Drum and Krugman: What is a lie?

WEDNESDAY, DECEMBER 7, 2011

Thrilling but counter-productive/The logic of the L-word: Yesterday, we promised to discuss the logic of a very bad word. The well-known word played a central role in this post by Paul Krugman.

Krugman discussed the way the press corps should respond to “lies” in the coming campaign. Yesterday, we disagreed with part of this passage. Today, we’ll disagree with a second point:
KRUGMAN (12/5/11): All indications are, however, that Campaign 2012 will make Campaign 2000 look like a model of truthfulness. And all indications are that the press won’t know what to do—or, worse, that they will know what to do, which is act as stenographers and refuse to tell readers and listeners when candidates lie. Because to do otherwise when the parties aren’t equally at fault—and they won’t be—would be “biased”.
Yesterday, we said it was very unlikely that Campaign 2012 “will make Campaign 2000 look like a model of truthfulness” (click here). Today, we’ll disagree with Krugman’s suggestion that the press should “tell readers and listeners when candidates lie.”

We don’t think it’s that simple.

First of all, candidates rarely “lie.” They rarely make flat misstatements of fact; it’s easy to deceive the public without making such misstatements.

Major politicians tend to be very good at keeping their statements “technically accurate.” Can technically accurate statements be “lies?” Not if we’re still speaking English. Such statements can be grossly misleading; when they are, reporters should say so, quite directly. But when reporters describe such statements as “lies,” they themselves are overstating the facts—and they tend to get sidetracked into a debate about their own use of that word.

Partisans like to talk about “lies;” the word sends thrills up partisan leg. Skilled reporters will be more careful. Saying that something is “grossly misleading” represents a strong complaint.

There’s a second reason why the press has traditionally avoided the word “lie.” Occasionally, candidates do tell lies, but it’s hard to be sure that they have. To tell a lie, a candidate has to make a knowing misstatement—and it’s typically hard to know what’s sloshing around in a candidate’s head. Our pols are often dumb and misinformed; it’s hard to know what they’re really thinking. And here too, if a pundit says that Candidate Smith has “lied,” it’s easy to misdirect the discussion. Instead of discussing the pol’s misstatement, we will soon be wasting our time discussing how the pundit can know that the pol made a knowing misstatement.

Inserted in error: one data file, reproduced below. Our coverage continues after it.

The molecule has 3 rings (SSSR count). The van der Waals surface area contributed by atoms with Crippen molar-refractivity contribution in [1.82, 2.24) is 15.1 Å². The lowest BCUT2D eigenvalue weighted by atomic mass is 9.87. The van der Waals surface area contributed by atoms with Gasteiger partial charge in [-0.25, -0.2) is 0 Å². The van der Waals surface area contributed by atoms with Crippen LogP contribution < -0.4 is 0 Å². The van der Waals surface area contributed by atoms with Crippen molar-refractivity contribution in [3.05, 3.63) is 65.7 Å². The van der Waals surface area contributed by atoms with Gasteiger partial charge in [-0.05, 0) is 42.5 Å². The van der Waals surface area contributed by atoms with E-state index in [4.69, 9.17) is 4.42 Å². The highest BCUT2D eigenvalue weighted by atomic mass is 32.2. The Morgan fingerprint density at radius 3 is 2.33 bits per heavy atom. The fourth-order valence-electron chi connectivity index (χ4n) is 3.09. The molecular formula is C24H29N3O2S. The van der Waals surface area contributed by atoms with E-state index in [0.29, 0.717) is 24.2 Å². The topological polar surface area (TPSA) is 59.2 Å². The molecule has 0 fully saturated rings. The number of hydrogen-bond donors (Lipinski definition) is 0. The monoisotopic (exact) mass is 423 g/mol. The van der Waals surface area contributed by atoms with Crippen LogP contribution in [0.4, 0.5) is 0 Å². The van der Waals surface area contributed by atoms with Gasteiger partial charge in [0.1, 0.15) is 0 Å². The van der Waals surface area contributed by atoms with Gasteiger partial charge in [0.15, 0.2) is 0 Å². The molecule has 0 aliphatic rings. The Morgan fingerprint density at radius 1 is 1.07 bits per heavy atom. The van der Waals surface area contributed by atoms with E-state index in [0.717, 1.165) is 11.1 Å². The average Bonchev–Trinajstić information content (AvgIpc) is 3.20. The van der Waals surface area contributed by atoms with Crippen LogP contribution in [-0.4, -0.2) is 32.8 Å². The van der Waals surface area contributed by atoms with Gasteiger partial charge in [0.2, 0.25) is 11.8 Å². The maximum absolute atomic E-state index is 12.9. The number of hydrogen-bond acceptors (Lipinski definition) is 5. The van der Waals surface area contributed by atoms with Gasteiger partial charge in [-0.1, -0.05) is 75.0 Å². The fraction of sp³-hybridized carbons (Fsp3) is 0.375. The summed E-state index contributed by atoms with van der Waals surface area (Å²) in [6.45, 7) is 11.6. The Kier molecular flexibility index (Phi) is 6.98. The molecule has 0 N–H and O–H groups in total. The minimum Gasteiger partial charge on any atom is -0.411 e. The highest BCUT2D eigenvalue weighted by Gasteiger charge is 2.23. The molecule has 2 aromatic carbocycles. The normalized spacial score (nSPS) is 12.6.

We’ve seen a million liberals lose debates in precisely this way on Fox.

Krugman’s a journalistic hero. But let’s be honest: As a partisan, he can be a bit of a rube. But why stop with Krugman? While we’re licking every man in the house, we even thought that Kevin Drum over-simplified this question, in a blog post in which he specifically noted the ways a pol can mislead the public without really telling a “lie.” Click here to see what you think.

The press corps has long avoided the use of that word. This is one of the areas where the press corps’ traditional culture was basically right. The L-word is a tricky critter.

When pols mislead the public, reporters should say so. The use of that tricky word tends to muck up the discussion, though partisans will never say so. They love the feel of that thrill up the leg! They like the thrill more than a good win, which the L-word may keep them from gaining.

13 comments:

  1. I think much of political discourse can be accurately described the way Senator Kyle's staff explained his claims re Planned Parenthood on the Senate floor: It was not intended to be a factual statement. I guess it was not a lie because he didn't intend it to be "factual."

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  2. Mr. Somerby outlines an interesting concept here: only those who knowingly misstate the facts can be accused of lying, everyone else is just misinforming.

    Let's take this one step further.

    How can anyone who sincerely believes what they are saying be accused of misinforming?

    For example, when the Romney camp chopped up an Obama sound bite and changed the context from Obama quoting McCain to Obama saying the words himself they weren't lying when they said "those are his words, they came out of his mouth."

    Everyone else who references the lie, the original ad, isn't lying or even misinforming if they believe what they're saying.

    As long as you're ignorant of the facts you can say anything you want to without being responsible for what you say.

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  3. I do believe I see some wiggle room here:

    You can call a statement a lie, an untruth, whether it's intentional or not because something is true or it isn't, without calling the person who makes the statement a liar!!

    So perhaps we need a different description for people who repeat lies: purveyor of untruths or POU for short.

    Maybe in a court of law or a classroom this might make some difference but outside of those limited areas, not so much.